New grass turning yellow . . .

saabmanSeptember 5, 2009

Front yard was aerated, the weedy parts rounduped, and later topped dressed with enriched organic dirt. I seeded and applied Scotts Starter Fertilzer. 2 1/2 months later, lots of watering, 95% of yard looks great EXCEPT a half moon area on other side of walkway from rest of yard.

Last week this area has gone from lush green to a bit of yellowing throughout. On recommendation of a landscaper a month ago I reapplied Starter Fert about 5 weeks after seeding and only this area is now suffering a bit. There could have been some overlapping of fert as this area is not large.

Is this a nitrogen deficiency, have I over-watered, or over fertilized? I thought I do 2 more ferterlizer applications -- Sept and later Oct-- before winter per Scotts instructions for midwest location. Not sure what to do. Grass is nice and thick and don't want to ruin what I've achieved.

pic available for looksee at

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Where do you live? What kind of grass do you have? Have you had a soil test done? If so, what were the results?

How often are you watering and how much water are you putting down?

I'm not sure I understood what you did with the second fertilizer application and where the lawn is suffering after that. Are you saying that the area where you applied the fertilizer is suffering and the rest is not? If so, you probably overfertilized.

    Bookmark   September 5, 2009 at 1:12PM
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I live in SE Wisconsin. Water 10-12 minutes every day when no rain. Extremely dry July here and early August. I didn't fertilize when I seeded because I used enriched organic soil. Lots of nitrogen. Then every 4-5 weeks I used Scots Starter Fertilizer so not to over nitrogen. Same routine over entire yard just this one area is yellowing. Picture tells the tale.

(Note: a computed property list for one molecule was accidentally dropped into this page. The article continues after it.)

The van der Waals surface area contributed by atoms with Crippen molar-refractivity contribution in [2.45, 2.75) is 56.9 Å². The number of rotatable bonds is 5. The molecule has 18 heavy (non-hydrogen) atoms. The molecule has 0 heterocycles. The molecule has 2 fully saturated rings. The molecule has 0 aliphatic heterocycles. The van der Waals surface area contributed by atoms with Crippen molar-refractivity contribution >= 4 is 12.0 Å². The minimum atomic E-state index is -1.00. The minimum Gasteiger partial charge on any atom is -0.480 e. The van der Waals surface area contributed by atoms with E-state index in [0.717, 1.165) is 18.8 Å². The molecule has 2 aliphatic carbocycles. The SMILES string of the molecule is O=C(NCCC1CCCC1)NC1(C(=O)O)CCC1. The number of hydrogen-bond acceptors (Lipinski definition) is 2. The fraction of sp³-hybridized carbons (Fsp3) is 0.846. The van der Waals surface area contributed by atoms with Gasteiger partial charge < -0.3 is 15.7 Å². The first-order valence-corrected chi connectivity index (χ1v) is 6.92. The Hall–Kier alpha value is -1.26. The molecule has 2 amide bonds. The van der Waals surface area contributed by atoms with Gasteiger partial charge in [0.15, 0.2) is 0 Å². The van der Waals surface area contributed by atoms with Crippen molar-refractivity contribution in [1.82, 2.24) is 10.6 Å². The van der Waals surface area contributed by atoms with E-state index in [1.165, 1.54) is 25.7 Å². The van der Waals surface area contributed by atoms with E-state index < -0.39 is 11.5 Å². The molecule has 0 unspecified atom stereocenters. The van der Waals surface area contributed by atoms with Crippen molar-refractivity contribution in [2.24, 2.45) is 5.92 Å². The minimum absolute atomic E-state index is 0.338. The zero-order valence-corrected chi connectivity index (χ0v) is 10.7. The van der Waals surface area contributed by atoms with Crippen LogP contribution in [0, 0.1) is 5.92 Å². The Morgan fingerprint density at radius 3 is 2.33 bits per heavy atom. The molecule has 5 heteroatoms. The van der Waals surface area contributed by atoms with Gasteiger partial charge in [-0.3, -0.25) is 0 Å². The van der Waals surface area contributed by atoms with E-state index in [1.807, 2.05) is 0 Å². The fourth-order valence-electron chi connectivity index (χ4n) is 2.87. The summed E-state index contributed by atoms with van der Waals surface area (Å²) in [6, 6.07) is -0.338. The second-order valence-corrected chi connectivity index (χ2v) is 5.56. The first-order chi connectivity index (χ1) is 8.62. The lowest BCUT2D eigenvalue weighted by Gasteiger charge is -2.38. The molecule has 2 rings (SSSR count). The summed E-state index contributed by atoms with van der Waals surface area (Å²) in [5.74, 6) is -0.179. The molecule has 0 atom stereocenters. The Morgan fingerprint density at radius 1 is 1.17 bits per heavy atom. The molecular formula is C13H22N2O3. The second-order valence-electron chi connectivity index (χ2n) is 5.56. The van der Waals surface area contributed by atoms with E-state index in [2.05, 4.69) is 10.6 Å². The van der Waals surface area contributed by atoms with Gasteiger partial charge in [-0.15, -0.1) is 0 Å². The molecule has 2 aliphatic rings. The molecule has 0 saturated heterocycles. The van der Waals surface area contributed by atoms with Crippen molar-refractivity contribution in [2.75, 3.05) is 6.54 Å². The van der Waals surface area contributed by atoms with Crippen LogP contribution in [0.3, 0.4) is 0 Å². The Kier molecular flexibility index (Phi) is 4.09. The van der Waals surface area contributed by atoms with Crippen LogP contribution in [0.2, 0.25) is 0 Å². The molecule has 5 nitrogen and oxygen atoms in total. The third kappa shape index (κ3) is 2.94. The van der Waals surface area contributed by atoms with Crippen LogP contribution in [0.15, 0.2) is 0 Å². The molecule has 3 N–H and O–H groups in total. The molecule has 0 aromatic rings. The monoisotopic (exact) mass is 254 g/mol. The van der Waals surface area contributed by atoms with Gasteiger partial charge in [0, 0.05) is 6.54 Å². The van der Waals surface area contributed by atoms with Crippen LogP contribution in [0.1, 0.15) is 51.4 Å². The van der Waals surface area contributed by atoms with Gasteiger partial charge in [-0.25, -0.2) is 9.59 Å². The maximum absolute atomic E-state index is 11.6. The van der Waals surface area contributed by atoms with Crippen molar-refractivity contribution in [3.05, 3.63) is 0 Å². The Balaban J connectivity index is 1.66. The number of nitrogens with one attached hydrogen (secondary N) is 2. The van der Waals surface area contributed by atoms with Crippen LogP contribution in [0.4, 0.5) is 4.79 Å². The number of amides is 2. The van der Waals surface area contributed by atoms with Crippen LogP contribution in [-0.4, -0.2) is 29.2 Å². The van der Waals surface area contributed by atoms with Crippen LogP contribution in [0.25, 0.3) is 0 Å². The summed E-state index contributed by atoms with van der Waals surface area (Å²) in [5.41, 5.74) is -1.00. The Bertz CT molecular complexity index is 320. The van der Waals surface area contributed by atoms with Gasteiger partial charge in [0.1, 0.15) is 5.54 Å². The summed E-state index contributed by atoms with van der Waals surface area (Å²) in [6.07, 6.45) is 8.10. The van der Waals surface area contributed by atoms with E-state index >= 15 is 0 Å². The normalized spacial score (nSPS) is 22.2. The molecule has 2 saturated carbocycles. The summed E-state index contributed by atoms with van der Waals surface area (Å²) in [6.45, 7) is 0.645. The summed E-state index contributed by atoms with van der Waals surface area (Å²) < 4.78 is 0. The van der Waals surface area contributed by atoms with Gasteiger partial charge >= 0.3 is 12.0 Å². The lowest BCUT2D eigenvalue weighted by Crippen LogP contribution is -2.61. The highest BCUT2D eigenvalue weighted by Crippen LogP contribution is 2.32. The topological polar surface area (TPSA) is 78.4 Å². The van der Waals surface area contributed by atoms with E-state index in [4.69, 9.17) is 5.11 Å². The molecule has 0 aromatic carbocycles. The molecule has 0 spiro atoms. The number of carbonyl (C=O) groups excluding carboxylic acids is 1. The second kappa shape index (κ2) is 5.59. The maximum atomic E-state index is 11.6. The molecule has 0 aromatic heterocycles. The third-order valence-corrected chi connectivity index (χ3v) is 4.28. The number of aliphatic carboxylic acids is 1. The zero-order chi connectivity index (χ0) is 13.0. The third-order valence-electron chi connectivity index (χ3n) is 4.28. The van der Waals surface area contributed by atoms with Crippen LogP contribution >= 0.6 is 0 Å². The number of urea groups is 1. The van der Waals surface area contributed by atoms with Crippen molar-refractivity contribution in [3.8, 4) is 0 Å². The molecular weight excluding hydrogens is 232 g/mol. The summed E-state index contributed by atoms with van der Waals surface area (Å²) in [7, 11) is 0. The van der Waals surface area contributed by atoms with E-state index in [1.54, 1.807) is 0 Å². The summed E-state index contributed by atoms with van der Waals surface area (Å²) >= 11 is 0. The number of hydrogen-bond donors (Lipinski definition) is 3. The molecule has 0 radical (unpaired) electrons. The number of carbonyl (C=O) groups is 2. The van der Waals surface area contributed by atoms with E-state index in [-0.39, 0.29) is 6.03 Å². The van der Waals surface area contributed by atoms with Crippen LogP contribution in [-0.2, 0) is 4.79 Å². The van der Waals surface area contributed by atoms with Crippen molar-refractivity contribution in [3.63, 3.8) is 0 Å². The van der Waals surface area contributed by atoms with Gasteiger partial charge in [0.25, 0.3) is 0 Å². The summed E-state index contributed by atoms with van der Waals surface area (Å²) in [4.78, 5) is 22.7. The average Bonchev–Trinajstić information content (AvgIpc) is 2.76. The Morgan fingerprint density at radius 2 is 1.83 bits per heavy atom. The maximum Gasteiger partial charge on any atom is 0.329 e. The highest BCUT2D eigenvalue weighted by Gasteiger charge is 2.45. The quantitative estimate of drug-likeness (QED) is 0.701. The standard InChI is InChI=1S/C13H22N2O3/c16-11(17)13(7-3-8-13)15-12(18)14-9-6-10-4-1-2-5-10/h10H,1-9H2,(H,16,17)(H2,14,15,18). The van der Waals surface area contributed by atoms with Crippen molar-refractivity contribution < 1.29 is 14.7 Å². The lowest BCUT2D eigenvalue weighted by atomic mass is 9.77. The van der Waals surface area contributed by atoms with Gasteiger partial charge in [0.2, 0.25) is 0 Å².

Bookmark   September 5, 2009 at 4:58PM
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garycinchicago(Z5 Chicago IL.)

> "Water 10-12 minutes every day when no rain"

Problem solved, cased closed.

    Bookmark   September 5, 2009 at 5:58PM
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case closed? Then why isn't the rest of my yard the same?

    Bookmark   September 5, 2009 at 10:08PM
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You'd be better off watering less frequently and watering more deeply when you water. Watering often encourages shallow roots and also helps germinate weeds.

If you've been applying starter fertilizer regularly, you could be upping the P and K above where it should be and that could be interfering with the uptake of some nutrients.

Did you apply more fertilizer in the area that is yellowing? If so, that could be a contributing factor.

Another thing that could be happening is that the pH may be higher near the driveway because of leaching from the concrete.

One problem with trying to diagnose a lawn over the internet is that a symptom like yellowing can be caused by many different things. Too little water, too much water, too little iron, high pH, low pH are all things that can cause grass to turn yellow. As you can see, some of the causes can be opposites, so without more information, we could tell you to do something that would make it even worse.